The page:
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Stylish, contemporary, colorful, durable, fashionable, and environment-friendly are what describe Bayong Canada bags and accessories. More importantly, these hand-made bags are also truly representative of the Filipino culture and ingenuity.
April Cureg, the Surrey-based Filipino owner of Bayong Canada, started her bag business in January 2020 with two objectives in mind -- one, to promote Filipino culture through the designs and materials of her bags and, second, to help the families of weavers back home. According to April, Bayong Canada’s tagline, “Bag of a Kind, Bag with Purpose”, highlights the very aim of her budding enterprise. Each colorful and beautifully-designed bag that Bayong Canada makes is inspired by its mission to help Filipino weavers back home. It also supports a Winnipeg-based charitable institution, Sulat-Kamay Charity, Inc., which was founded by a Filipino and undertakes projects to help indigent locals in the Philippines, especially victims of calamities. According to April, five percent of her sales goes to Sulat-Kamay.
April initially planned to run the business on a part-time basis, complementing her full-time work as a medical office assistant. She started by selling 10 bags to her friends, her first customers. A few months later, she found herself getting busier, selling as many as 50 bags a month. Realizing that more time is needed to sustain the business, in March 2021, April decided to resign from her office job. She is now a full-time businesswoman.
Bayong Canada products include purses, handbags, shoulder bags, and clutches and use organic and plastic materials, which are all sourced in the Philippines. April designs the bags here in Canada and sends her designs to the weavers in the Philippines. She also designs for home accessories and décor, such as placemats, also sold under her Bayong Canada label.
April tells us more about the humble beginnings of her business in this video…
Bayong is a Filipino/tagalog term which refers to bags made of woven leaves. Depending on the province, these organic materials include buri, pandan, and abaca, the plant-source of which are native to the Philippines. Abaca is considered one of the strongest natural fibers in the world and is also being used to manufacture other products, such as face masks and personal protective equipment, specialty paper, tea bags, and rope, to name some. Pandan on the other hand, in the Philippines, is used in food preparation because of its fragrant smell. Other organic materials used to make Bayong Canada bags are bamboo, rattan and seagrass. Plastic strips are likewise used as an alternative to or substitute for the organic materials.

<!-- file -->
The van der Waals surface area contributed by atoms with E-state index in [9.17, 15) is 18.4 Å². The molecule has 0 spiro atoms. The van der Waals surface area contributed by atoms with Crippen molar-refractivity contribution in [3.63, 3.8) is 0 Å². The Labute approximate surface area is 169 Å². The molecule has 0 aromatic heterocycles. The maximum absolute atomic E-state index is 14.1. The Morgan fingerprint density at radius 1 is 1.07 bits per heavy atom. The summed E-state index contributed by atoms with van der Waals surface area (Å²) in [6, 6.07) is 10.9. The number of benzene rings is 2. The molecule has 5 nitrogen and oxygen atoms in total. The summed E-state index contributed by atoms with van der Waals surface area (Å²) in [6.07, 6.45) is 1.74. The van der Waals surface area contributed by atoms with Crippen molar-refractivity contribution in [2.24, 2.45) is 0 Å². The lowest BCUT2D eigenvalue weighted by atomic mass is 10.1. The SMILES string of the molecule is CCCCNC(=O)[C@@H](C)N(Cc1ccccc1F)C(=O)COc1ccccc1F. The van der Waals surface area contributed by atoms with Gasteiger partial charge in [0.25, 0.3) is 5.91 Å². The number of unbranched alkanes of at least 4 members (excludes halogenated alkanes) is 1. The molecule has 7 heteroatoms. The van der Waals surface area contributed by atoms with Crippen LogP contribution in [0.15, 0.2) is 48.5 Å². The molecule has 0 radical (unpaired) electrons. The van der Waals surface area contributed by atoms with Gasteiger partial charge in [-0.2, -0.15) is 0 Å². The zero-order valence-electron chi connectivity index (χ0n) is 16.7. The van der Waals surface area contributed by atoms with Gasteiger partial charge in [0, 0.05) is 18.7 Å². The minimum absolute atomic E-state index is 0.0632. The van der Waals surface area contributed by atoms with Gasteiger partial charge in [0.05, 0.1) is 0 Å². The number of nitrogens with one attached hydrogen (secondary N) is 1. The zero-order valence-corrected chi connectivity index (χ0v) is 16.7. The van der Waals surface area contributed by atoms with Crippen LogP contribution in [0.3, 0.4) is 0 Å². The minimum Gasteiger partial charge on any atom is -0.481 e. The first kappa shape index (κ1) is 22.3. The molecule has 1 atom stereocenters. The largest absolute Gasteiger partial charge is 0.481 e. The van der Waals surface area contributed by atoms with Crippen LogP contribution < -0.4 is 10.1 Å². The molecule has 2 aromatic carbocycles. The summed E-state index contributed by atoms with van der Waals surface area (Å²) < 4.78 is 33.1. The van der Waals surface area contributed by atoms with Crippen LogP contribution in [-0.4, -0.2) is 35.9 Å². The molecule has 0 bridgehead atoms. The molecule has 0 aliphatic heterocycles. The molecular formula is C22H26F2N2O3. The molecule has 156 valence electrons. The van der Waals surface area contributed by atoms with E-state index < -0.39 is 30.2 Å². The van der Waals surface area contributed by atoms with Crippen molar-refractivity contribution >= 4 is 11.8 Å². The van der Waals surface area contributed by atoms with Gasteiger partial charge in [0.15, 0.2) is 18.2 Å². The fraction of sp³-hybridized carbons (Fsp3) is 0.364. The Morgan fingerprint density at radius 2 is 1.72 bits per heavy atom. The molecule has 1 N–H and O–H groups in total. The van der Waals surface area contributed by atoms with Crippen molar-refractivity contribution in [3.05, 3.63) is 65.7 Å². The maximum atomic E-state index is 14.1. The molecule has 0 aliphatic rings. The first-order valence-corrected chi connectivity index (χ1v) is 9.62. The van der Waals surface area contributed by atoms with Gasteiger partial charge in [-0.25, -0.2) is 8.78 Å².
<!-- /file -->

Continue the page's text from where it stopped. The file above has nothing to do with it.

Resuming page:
In the Philippines, a bayong was originally designed as a utility bag for carrying food bought from the wet market, especially in the rural areas, as well as for farmers and fishermen for their produce and catch. The bag is both versatile and durable, owing to the type of organic and plastic materials used. Today, the bag has become fashionable, as well. For April, selling the bayong is a way of preserving Filipino tradition, albeit with an infusion of contemporary designs to make them more appealing to her female customers of today. April claims great pride at being able to showcase Filipino talent and the indigenous materials from the Philippines.
In the next video, April explains the different materials the bags and accessories are made of.
Through the sale of these bags, Bayong Canada helps local weavers in the Philippines, particularly in the provinces of Laguna and Bicol in the North, and Negros islands in the central part of the country, where the bags and accessories are made. April never fails to mention to her customers how each bag sold would help the families of bag weavers back home.
Local weavers in Bicol tend to their daily tasks of weaving bags for export to Canada.
Aside from bags, Bayong Canada sells slippers, coin purses, placemats and hats, made from the aforementioned organic materials. Through Bayong Canada, food products from the Philippines like Pili nuts, and popular Filipino dishes like laing and Bicol express are likewise being made available.
April runs her business from her residence in Surrey, Metro Vancouver. She uses a space in her house as a showroom where she receives her buyers. April hopes that she will have her own shop soon. In the meantime, customers may visit her at home by setting an appointment.
Currently, Bayong Canada is sold in every province in Canada through resellers. Bayong Canada is also available in Australia. Starting August 2021, it will partner with Musa Fabric, which produces bags that are made by women in a correctional facility in Davao del Norte in Southern Philippines. April aspires to be able to promote her products not only in Canada and Australia but also in other countries.
Bayong Canada can be contacted through: